One thing I noticed while driving up and down NW Expressway and N. May as well was the proliferation of new or recently built strip malls within a stone’s throw of abandoned ones. Some of the abandoned locations weren’t even built when I last lived in the area — so they’ve gone up and gone bust in a mere 13 years and already been supplanted by new strips nearby! This just seems to make little sense to me and really clutters up the area. NW Expressway west of Independence and pretty much past Council Road is an absolute hodgepodge if not [an] outright mess in places. It’d be nice if the abandoned strips could be razed. And yes, I realize that there are a couple or three different municipalities responsible for the zoning in that area. Something needs to be done to clear the clutter.

Two municipalities. Warr Acres has a strip of the Distressway, roughly 5400 to 6000.

I don’t see this area improving much over the next few years, since right now its most distinctive characteristic is horrendous traffic, not exactly a selling point for anything New and/or Different.

I don’t think OKC’s downtown is situated well for a true urban mall along the lines of an Indianapolis Circle Center nor do I feel like an urban arcade along the lines of what you see on Chicago’s Michigan Avenue or even a 50 Penn style format would be very successful without full time high end residences in the area or a substantial, sustained retail tourist trade (again, highly unlikely outside of NY and Chicago). The raw infrastructure certainly seems to be plentiful to lure more office business to the area. And while Bricktown certainly seems to be a logical and attractive area to locate restaurants, it wouldn’t hurt to land a couple of higher-end dining locales to the central business district of downtown. Notwithstanding Bricktown’s relative proximity, it’s not the same as having a Ruth’s Chris within a block or two of the major office towers downtown for business lunches and dinners. Surely downtown can support a couple of these types of places.

Restaurants are spreading out away from Bricktown; I expect this trend to continue. And really, I envision Ruth’s Chris somewhere along Western, in the manner of its Kansas City restaurant, which is on the Plaza, five miles south of downtown. Then again, I suspect we’re not on their radar just yet.

I am firmly convinced that Bricktown needs a healthy mix of national and local operations to be a success. As much as it may be nice to be able to have a district that’s exclusively “local flavor,” you need name recognition in order to get a certain segment of out of towners to even consider the area. The addition of the area’s second Cheesecake Factory together with something along the lines of a Houston’s or Houlihan’s would be a good infiltration of a nationally recognized brand to complement the local entities already present. Some street food vendors, especially ethnic ones, would also be a nice touch, especially during the warm weather months. I’m not sure retail is ever going to take hold in Bricktown and I’m not sure it needs to.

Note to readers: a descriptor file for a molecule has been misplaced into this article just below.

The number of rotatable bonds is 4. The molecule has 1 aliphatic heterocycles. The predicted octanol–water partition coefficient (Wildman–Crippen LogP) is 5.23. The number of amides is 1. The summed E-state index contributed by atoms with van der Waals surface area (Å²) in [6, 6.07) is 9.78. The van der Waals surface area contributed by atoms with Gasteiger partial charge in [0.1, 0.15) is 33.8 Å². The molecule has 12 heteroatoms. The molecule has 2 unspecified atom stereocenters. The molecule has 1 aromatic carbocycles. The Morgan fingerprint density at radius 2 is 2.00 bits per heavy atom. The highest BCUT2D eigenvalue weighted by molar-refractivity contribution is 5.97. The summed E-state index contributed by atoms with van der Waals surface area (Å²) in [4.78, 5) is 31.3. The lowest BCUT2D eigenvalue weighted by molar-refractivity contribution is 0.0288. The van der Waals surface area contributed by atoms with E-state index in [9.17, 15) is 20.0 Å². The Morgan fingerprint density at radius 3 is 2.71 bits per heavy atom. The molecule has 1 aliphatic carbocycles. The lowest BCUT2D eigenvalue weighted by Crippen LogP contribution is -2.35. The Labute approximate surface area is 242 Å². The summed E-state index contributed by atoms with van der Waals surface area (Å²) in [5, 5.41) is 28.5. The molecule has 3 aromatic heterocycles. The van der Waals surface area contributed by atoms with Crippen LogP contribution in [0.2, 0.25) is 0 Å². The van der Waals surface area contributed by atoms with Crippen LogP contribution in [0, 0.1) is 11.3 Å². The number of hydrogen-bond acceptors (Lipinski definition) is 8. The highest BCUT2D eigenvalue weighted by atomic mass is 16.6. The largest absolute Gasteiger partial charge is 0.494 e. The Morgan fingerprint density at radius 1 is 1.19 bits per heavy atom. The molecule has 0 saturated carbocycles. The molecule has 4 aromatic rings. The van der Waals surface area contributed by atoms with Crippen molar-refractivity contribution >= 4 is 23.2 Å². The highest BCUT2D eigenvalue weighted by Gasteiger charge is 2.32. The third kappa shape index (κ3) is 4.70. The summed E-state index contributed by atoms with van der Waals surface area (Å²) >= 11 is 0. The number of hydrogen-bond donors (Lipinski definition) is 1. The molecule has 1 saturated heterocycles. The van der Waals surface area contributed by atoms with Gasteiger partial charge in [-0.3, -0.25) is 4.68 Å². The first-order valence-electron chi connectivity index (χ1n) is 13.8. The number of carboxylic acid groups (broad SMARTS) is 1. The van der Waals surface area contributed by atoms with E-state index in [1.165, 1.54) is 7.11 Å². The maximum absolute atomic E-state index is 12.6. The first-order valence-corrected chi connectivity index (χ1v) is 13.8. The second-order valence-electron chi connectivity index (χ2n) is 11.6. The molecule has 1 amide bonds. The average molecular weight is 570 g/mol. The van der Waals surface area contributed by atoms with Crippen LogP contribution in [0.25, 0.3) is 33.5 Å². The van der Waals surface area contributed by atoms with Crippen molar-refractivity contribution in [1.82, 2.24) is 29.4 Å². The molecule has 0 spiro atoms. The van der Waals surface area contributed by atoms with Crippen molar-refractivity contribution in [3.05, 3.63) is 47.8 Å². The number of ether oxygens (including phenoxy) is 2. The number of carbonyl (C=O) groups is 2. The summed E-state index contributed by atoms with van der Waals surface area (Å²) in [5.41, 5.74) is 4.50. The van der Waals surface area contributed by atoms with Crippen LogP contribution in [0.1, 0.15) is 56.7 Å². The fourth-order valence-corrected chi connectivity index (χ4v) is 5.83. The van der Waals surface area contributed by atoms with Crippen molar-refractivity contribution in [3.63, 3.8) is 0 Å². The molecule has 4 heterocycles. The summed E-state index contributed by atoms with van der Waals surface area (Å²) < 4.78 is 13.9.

I can go along with this, though I’d prefer a Houston’s to another Cheesecake Factory; if you’re going to pitch a restaurant as a destination, it’s more plausible if you only have the one.

Retail, I suspect, is more likely to materialize on Automobile Alley (which I see as having Restaurant Row potential) or in the to-be-cleared area between old and new I-40 alignments.

Back in the revived [Blazers] franchise’s first season back (92-93) we were astounded by the reception the team got. It wasn’t unusual to see crowds of nearly 10,000 on weeknights and packed houses of 13,000 on weekends when Tulsa was in town. We were both a little taken aback to witness crowds of what must have been about 3,000 to 4,000 on Friday night and Saturday afternoon — attendance was never announced.

According to the CHL, the Blazers averaged 7,154 for their first five home games, which is a little off pace: last year’s season average was 8,609. (The Ford Center seats 18,036 for hockey, so it’s usually going to be half empty, or half full, depending on your frame of reference.)

Politically risky suggestion #1 — do something about the liquor laws so that grocers can at least sell wine. If that restriction is modified I’d be willing to [bet] that Trader Joe’s drops 2-4 stores into the area. Wine sales make up too much of their revenue to justify opening stores anywhere that they can’t have a wine department. I think TJ’s would be a great addition to the area and would certainly improve the present grocery landscape. Politically risky proposal #2 — open more businesses on Sundays and open the ones that do operate that day a little earlier. I was really surprised to see that Will’s Coffee Shop was closed on Sundays. What better day to sit and relax with a coffee and the paper than Sunday? I wanted to grab a burger at Irma’s before catching my plane out of town — no dice.

I’m firmly behind #1, though it will take some serious finagling to get such a measure through the Legislature. As for #2, we don’t have much in the way of blue laws, so it’s going to take some substantial increase in demand before the supply appears.

There’s lots more in Mr Hollander’s piece, which I suspect will be sliced and diced over at OKC Talk; inasmuch as there is almost no overlap between their readership and mine, I figured I’d post some of it here and see where the chips fall.

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Archie Bunker: SUV owner

Well, okay, no, he wasn’t really. But there’s one parked outside his house.

(Probably not a LaSalle, though. Via Pop Culture Junk Mail.)